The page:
OSU Seniors Have Traveled Different Paths

Of the 13 members of OSU's current roster who will be honored as part of Saturday's Senior Day ceremonies, just Kirk Barton and Dionte Johnson spent four or more years as scholarship players. The rest have put countless hours into the OSU program, often for little rewards on Saturdays. Most of them have an interesting story and have earned their way into roles for the No. 1 Buckeyes.

All seniors on the Ohio State football team are not created alike.

Of the 13 players on the active who will be honored Saturday before the No. 1 Buckeyes final home game of the season against Illinois, just one – senior tackle Kirk Barton – entered OSU as a member of the class 2003 and is now a fifth-year senior. One other, fullback Dionte Johnson, came in with a scholarship in 2004 and is exhausting his eligibility in just his fourth year.

Most of the other 11 have taken the road less traveled by to get to their moment in the sun in front of a filled Ohio Stadium before kickoff Saturday. One, like Larry Grant, came to OSU as a junior college transfer. Others, like kicker Andrew Good or long snapper Jackson Haas, transferred in as a non-scholarship player after getting a chance at another school. Others still, like receiver Brent Ullery, spent their entire careers as walk-ons wearing scarlet and gray.

Some, like fullbacks Tyler Whaley and Trever Robinson, earned scholarships in their time at OSU after coming to OSU as walk-ons. Some, like defensive end Brett Daly, came as walk-ons and improved to the point that they have earned a regular role on the nation's top ranked team. Some, like receiver David Lisko, have rarely gotten the chance to step onto the Ohio Stadium turf.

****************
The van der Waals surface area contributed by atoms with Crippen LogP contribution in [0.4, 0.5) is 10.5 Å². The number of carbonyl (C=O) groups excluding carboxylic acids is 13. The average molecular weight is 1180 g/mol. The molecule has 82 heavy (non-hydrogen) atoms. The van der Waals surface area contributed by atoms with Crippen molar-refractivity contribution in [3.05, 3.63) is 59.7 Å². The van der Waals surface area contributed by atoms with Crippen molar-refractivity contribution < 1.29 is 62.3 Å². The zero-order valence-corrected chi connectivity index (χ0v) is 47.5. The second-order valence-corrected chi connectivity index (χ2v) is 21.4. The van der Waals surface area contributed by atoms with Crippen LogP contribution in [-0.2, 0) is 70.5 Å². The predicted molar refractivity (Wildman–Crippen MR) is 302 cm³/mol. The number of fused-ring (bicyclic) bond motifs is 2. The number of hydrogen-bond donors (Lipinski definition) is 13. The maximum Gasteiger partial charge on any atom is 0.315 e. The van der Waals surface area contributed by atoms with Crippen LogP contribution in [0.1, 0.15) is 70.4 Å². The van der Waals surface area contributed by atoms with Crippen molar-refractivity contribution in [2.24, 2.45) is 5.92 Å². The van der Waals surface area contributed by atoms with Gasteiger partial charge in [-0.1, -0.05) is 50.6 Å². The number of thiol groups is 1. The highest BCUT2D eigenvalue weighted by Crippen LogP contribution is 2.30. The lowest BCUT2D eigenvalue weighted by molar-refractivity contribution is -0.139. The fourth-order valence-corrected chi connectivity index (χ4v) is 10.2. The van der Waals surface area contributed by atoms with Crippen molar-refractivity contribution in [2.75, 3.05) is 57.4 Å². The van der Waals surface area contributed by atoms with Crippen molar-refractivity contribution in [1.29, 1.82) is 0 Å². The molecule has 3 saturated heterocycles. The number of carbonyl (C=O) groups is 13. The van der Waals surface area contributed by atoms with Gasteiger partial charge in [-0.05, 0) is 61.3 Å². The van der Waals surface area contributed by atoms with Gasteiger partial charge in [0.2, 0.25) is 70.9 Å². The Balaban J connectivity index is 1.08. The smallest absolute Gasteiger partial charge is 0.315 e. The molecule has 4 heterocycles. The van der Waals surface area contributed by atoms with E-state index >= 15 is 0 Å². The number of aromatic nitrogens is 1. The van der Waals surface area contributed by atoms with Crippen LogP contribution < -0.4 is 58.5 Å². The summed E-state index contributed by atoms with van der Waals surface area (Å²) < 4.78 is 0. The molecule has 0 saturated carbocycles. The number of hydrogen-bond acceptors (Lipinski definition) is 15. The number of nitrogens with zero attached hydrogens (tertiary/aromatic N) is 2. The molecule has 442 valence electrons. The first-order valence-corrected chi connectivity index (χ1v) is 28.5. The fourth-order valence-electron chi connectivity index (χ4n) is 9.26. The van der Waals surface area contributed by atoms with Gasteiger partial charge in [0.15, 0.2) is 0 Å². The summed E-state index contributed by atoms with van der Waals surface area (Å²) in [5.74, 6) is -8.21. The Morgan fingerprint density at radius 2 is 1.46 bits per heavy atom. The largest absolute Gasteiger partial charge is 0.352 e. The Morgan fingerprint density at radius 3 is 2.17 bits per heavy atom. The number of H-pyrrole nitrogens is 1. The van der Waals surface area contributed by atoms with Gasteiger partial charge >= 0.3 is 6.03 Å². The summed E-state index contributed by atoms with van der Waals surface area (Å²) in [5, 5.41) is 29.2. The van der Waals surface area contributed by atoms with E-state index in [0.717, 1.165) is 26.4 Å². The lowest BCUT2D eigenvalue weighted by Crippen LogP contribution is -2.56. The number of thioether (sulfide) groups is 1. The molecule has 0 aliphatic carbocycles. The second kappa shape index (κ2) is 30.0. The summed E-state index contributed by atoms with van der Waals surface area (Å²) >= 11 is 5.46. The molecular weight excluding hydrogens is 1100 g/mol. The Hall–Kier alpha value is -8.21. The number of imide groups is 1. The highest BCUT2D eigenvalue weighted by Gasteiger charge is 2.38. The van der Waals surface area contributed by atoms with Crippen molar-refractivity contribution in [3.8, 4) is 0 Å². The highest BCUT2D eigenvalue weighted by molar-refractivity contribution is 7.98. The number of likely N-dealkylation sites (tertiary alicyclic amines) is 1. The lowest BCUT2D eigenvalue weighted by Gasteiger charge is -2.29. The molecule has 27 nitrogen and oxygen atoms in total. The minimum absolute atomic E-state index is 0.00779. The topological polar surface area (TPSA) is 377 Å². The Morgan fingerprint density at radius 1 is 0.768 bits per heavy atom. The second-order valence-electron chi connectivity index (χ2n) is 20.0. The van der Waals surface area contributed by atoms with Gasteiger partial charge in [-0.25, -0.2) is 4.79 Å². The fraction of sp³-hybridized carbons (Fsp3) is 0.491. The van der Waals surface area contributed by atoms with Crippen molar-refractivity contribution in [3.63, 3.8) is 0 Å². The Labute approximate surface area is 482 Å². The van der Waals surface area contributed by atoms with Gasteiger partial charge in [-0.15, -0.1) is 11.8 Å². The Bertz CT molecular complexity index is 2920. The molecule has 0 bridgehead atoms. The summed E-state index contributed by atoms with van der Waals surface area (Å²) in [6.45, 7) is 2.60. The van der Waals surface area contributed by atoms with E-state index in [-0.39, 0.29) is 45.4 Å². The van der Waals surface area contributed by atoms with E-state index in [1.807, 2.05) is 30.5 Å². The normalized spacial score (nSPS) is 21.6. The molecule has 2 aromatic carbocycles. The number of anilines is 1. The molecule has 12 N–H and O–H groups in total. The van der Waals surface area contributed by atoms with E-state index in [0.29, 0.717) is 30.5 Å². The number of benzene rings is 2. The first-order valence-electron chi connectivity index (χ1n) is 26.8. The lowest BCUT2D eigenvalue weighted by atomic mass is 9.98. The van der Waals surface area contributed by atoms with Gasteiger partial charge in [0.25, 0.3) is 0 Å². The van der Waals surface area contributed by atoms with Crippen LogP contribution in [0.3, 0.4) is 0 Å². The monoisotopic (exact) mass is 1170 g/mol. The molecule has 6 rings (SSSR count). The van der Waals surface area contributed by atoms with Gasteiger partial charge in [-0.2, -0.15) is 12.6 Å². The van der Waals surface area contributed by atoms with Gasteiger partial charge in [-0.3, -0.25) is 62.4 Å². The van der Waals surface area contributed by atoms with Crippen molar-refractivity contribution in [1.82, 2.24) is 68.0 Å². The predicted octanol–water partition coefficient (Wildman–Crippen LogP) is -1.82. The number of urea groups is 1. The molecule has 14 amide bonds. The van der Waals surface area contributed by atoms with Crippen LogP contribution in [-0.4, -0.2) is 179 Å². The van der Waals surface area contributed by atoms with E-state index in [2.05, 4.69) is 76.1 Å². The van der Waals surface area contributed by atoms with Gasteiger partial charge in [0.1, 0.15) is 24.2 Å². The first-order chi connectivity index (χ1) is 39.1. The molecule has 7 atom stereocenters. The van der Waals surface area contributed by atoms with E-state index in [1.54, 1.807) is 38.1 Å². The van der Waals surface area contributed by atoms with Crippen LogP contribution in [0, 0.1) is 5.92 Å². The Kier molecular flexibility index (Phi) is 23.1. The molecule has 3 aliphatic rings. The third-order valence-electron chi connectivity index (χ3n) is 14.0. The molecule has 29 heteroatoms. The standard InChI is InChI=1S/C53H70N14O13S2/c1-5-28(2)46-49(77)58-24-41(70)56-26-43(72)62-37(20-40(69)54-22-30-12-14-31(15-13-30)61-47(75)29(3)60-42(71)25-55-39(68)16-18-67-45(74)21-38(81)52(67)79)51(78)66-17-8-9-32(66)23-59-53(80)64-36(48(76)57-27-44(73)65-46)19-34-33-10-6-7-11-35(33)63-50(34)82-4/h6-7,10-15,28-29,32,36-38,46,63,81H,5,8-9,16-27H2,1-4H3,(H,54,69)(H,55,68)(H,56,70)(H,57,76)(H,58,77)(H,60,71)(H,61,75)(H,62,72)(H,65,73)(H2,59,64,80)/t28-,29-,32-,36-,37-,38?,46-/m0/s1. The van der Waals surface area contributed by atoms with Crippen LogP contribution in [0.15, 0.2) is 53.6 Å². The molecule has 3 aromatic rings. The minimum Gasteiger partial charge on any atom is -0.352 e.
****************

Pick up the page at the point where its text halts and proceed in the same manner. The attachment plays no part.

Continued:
But one thing is for sure: they are all Buckeyes.

"I'll never forget these times," Good said. "Even if we weren't having as good a season as we are, I would still never forget these times. It's still a tremendous opportunity to play for Coach (Jim) Tressel and play with all these guys."

Most fans know Barton, a four-year starter at right tackle who will merit All-Big Ten consideration at the end of his senior season. Johnson, the son of OSU great Pepper Johnson, is also a captain and just as easily jumps to mind when thinking of seniors. However, many of the more interesting stories belong to some of the walk-ons, who all say they wouldn't trade their experiences for anything.

Take Daly, for instance. The 6-6, 255-pound Elyria, Ohio, native looked at some Ivy League and Division III schools to play both football and basketball before settling on Case Western Reserve University, a private research university outside Cleveland. However, the itch to play stayed with Daly, who contacted former defensive backs coach Mel Tucker in an effort to transfer to OSU.

"They still had me on the preferred walk-on list," Daly said. "I met with him in his office and said I wanted to walk on the team and wanted to know what the process would be to do that and he was like, ‘All right, I'll set you up with the right people and we'll get this thing going.'"